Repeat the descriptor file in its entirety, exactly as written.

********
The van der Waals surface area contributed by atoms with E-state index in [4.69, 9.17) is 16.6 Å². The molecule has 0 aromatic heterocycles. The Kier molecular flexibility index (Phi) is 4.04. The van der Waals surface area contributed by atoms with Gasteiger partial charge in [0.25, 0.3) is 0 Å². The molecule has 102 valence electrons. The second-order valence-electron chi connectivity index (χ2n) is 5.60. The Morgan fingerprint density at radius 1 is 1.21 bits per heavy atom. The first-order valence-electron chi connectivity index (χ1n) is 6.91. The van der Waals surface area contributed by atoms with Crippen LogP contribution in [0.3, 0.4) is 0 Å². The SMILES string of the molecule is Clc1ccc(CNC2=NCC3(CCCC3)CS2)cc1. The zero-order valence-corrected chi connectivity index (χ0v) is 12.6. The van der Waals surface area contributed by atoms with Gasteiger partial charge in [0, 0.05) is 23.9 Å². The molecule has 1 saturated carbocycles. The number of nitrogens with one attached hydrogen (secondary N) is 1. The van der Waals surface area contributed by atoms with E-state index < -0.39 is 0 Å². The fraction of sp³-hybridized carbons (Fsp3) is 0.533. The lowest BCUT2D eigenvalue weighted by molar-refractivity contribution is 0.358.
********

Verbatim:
The van der Waals surface area contributed by atoms with E-state index in [4.69, 9.17) is 16.6 Å². The molecule has 0 aromatic heterocycles. The Kier molecular flexibility index (Phi) is 4.04. The van der Waals surface area contributed by atoms with Gasteiger partial charge in [0.25, 0.3) is 0 Å². The molecule has 102 valence electrons. The second-order valence-electron chi connectivity index (χ2n) is 5.60. The Morgan fingerprint density at radius 1 is 1.21 bits per heavy atom. The first-order valence-electron chi connectivity index (χ1n) is 6.91. The van der Waals surface area contributed by atoms with Crippen LogP contribution in [0.3, 0.4) is 0 Å². The SMILES string of the molecule is Clc1ccc(CNC2=NCC3(CCCC3)CS2)cc1. The zero-order valence-corrected chi connectivity index (χ0v) is 12.6. The van der Waals surface area contributed by atoms with Gasteiger partial charge in [0, 0.05) is 23.9 Å². The molecule has 1 saturated carbocycles. The number of nitrogens with one attached hydrogen (secondary N) is 1. The van der Waals surface area contributed by atoms with E-state index < -0.39 is 0 Å². The fraction of sp³-hybridized carbons (Fsp3) is 0.533. The lowest BCUT2D eigenvalue weighted by molar-refractivity contribution is 0.358.